The biggest change in Carolina this offseason was in net, with the addition of Scott Darling, who was the capable back-up in Chicago but is now taking over the No. 1 role with the Hurricanes.

Another change is still upcoming. Eric Staal was the captain in Carolina for six years, but the team is expected to soon name a replacement. There are other candidates for the Hurricanes captaincy, as well, like Justin Faulk and Jordan Staal.

“Someone is going to wear one, for sure,” said Peters earlier this month, per TSN. “Our leadership group is fine and we’ve got real good candidates. They’ll all provide leadership whether they wear a letter or not.”

David Pastrnak is a star and the Bruins should be willing to pay him like one

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As training camps draw closer all eyes in the NHL are starting to turn to the situation in Boston where restricted free agent David Pastrnak remains unsigned.

According to general manager Don Sweeney, there is no timetable on when a deal is going to be reached and there seems to be a bit of a gap between the two sides when it comes to the type of contract Pastrnak is going to get.

The Bruins have reportedly offered a seven-year deal worth around $6 million per year, while Pastrnak would reportedly prefer a deal closer to the eight-year pact Leon Draisaitl received from the Edmonton Oilers. Given their ages and overall production to this point, as well as the market for RFA’s of that skill level, it is not a completely unreasonable ask.

There are a couple of problems for the Bruins here, and a big one is simply the optics of the situation.

The Bruins have a 21-year-old player that appears to be on the verge of stardom in the NHL. He not only can be a young, cornerstone offensive player, he already is one. They also have more than enough salary cap room to fit him in.

What keeps the Bruins from getting the benefit of the doubt in this situation (at least from this perspective) is the track record they have in dealing with young, cornerstone offensive players. They tend to toss them aside, having traded Joe Thornton, Phil Kessel, Blake Wheeler, Tyler Seguin and standout defenseman Dougie Hamilton all within the past 12 years (and with three different general managers completing those trades). It creates the perception that the organization as a whole doesn’t properly value high end talent and would rather trade it away — often times for pennies on the dollar — than pay market value to keep it.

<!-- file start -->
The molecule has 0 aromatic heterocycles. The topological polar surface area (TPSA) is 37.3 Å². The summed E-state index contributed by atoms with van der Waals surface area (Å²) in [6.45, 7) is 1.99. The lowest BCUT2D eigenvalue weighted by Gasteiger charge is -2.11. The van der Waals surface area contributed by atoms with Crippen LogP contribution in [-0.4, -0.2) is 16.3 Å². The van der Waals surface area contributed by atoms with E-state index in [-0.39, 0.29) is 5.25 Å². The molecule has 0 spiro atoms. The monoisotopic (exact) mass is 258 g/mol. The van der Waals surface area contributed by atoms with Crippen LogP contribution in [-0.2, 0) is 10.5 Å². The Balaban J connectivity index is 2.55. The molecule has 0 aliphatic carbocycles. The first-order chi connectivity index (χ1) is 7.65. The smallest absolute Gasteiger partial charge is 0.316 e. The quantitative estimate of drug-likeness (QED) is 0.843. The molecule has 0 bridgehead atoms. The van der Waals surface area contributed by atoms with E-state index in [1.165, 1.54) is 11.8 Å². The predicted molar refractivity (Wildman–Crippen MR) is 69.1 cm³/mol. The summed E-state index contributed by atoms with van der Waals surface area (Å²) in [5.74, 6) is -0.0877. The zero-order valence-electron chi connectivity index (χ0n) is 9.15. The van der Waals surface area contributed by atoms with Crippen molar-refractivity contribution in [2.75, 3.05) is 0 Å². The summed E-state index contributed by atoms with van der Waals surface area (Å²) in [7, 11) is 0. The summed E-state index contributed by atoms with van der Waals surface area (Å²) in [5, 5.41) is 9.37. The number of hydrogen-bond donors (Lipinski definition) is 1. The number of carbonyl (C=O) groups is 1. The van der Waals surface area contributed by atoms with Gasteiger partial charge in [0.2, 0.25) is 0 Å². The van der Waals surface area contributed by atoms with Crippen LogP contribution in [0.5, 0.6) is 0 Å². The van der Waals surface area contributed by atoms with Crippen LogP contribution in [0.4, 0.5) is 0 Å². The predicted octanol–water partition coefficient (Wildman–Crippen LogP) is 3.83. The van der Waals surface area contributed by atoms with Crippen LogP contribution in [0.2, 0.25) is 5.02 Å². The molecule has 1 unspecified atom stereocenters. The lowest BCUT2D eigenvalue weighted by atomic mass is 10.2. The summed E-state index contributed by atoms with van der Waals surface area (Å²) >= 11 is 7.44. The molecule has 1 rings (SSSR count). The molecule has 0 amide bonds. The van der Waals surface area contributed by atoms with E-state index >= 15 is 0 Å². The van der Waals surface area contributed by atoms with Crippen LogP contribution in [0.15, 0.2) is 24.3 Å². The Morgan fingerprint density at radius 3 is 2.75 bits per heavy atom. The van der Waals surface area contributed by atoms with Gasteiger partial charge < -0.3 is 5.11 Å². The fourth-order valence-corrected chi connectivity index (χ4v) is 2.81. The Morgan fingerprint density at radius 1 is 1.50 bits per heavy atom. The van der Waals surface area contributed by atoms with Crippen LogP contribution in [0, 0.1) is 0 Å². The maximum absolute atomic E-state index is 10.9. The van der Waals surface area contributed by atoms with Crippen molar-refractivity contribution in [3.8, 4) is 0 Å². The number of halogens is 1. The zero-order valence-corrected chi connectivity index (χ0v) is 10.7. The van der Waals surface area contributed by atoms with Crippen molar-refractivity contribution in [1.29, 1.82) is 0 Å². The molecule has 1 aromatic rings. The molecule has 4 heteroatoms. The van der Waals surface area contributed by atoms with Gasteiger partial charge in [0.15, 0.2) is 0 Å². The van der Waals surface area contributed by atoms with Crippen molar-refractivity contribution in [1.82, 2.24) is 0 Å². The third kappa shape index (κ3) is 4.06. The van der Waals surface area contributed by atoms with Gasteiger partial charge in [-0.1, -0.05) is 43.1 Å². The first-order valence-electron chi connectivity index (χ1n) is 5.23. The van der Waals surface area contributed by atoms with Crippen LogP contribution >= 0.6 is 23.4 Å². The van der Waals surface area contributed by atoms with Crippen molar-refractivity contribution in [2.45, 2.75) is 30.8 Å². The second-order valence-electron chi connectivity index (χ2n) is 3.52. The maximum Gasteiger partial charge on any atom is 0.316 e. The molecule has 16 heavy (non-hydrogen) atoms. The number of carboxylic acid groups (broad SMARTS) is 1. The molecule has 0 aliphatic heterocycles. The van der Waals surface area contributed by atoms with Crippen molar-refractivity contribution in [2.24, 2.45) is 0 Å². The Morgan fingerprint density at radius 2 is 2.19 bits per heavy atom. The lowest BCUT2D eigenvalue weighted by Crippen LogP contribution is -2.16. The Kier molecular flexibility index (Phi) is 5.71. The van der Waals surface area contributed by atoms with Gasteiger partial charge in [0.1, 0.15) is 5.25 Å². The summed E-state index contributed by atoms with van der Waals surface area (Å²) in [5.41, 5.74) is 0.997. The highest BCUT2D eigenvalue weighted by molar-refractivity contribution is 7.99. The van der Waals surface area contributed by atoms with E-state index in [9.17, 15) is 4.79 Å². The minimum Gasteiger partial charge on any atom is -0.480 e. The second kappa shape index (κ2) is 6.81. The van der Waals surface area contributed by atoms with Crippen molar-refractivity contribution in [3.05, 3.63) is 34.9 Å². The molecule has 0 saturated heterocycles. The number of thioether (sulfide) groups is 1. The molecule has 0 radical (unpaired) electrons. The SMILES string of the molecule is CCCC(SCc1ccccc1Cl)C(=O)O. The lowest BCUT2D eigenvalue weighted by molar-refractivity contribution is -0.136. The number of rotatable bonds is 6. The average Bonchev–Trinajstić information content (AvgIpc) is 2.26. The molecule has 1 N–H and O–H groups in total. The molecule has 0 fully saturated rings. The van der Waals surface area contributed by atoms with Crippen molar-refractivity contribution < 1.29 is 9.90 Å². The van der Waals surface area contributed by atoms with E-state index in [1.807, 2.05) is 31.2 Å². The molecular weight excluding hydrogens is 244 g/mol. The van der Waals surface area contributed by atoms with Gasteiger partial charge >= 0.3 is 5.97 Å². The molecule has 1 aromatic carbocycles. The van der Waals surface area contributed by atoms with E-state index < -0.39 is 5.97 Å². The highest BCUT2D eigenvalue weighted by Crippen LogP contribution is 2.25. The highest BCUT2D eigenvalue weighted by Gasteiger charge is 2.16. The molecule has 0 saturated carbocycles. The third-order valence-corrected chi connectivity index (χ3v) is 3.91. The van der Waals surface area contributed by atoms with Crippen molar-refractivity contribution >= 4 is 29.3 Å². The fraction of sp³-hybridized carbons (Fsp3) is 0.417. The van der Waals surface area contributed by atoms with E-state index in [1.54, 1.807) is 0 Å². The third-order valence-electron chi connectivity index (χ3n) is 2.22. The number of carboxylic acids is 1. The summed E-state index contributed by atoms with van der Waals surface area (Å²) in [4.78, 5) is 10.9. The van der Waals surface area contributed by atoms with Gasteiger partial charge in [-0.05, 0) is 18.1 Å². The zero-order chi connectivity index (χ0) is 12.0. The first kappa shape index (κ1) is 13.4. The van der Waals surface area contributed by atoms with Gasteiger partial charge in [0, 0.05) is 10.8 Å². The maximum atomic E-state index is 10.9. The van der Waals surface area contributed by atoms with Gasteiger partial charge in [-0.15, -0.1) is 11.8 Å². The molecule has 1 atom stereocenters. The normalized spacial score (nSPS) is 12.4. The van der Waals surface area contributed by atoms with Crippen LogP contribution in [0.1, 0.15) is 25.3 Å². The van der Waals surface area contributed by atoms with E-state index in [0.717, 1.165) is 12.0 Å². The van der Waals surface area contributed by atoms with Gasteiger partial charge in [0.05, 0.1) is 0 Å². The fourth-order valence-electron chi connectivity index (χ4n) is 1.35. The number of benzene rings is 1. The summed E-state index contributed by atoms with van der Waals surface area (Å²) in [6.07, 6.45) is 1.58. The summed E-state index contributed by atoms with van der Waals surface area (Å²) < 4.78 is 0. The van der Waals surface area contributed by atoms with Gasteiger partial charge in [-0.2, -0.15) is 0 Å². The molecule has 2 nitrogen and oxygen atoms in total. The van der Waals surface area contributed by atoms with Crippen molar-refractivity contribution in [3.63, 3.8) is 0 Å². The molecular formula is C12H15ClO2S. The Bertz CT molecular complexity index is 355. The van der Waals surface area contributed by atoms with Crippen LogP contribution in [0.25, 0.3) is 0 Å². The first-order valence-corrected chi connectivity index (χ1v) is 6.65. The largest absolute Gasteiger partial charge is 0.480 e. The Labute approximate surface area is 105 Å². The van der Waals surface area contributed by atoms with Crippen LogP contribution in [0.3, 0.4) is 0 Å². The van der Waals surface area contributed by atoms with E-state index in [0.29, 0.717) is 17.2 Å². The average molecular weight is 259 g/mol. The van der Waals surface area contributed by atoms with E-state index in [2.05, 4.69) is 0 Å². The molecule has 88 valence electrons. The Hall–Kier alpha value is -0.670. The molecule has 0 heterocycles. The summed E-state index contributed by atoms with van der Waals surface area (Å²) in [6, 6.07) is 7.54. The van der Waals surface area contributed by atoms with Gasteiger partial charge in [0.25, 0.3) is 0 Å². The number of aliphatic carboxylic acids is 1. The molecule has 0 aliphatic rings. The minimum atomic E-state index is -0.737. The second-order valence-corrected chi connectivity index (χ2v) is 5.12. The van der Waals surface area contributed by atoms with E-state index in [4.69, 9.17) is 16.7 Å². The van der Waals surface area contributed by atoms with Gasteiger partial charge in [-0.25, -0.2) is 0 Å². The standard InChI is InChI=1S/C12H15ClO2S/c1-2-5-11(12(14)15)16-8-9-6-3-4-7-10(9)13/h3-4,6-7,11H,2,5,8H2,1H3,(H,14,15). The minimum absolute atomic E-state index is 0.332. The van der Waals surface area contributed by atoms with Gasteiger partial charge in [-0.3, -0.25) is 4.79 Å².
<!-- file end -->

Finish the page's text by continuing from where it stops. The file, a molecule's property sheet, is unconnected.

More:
The argument against paying Pastrnak a deal similar to the one Draisaitl received, for example, is that the team is paying for potential. He might not pan out. It might not be a great value.

Pastrnak at this point in his career has one monster season and a couple of half seasons where he flashed star potential.

But his production puts him in some pretty rare and special company when it comes to impact players.

Over the past 20 years there have only been 10 players that have appeared in at least 170 games and scored at least 59 goals by the end of their age 20 season: Sidney Crosby, Ilya Kovalchuk, Steven Stamkos, Marian Gaborik, Jeff Skinner, Evander Kane, Jordan Staal, Vincent Lecavalier, Nathan MacKinnon and … David Pastrnak. The only player on that list that really didn’t continue on the same path that they showed early on has been Kane, and a lot of that has been due to injury and health.

What stands out about Pastrnak on that list is how little ice time it has taken him to reach that level compared to some of the others. Via Hockey-Reference.

On a per-minute basis his production is off the charts for someone his age.

Players that produce at this level at this age tend to be good enough to sustain it.

It’s not paying for potential. It’s paying for what a player will do for you instead of what a player has done for you.

The Bruins have been fortunate to get some tremendous bargains with Brad Marchand and Patrice Bergeron over the years, and giving Pastrnak $7-8 million per season right now might look like a little bit of an overpay. But not every contract has to be below market value. Plus, if Pastrnak continues on his current path — and there is every reason to believe that he will given what he has done so far, his ability to generate shots and his possession numbers — that contract, too, could look like a bargain in the near future.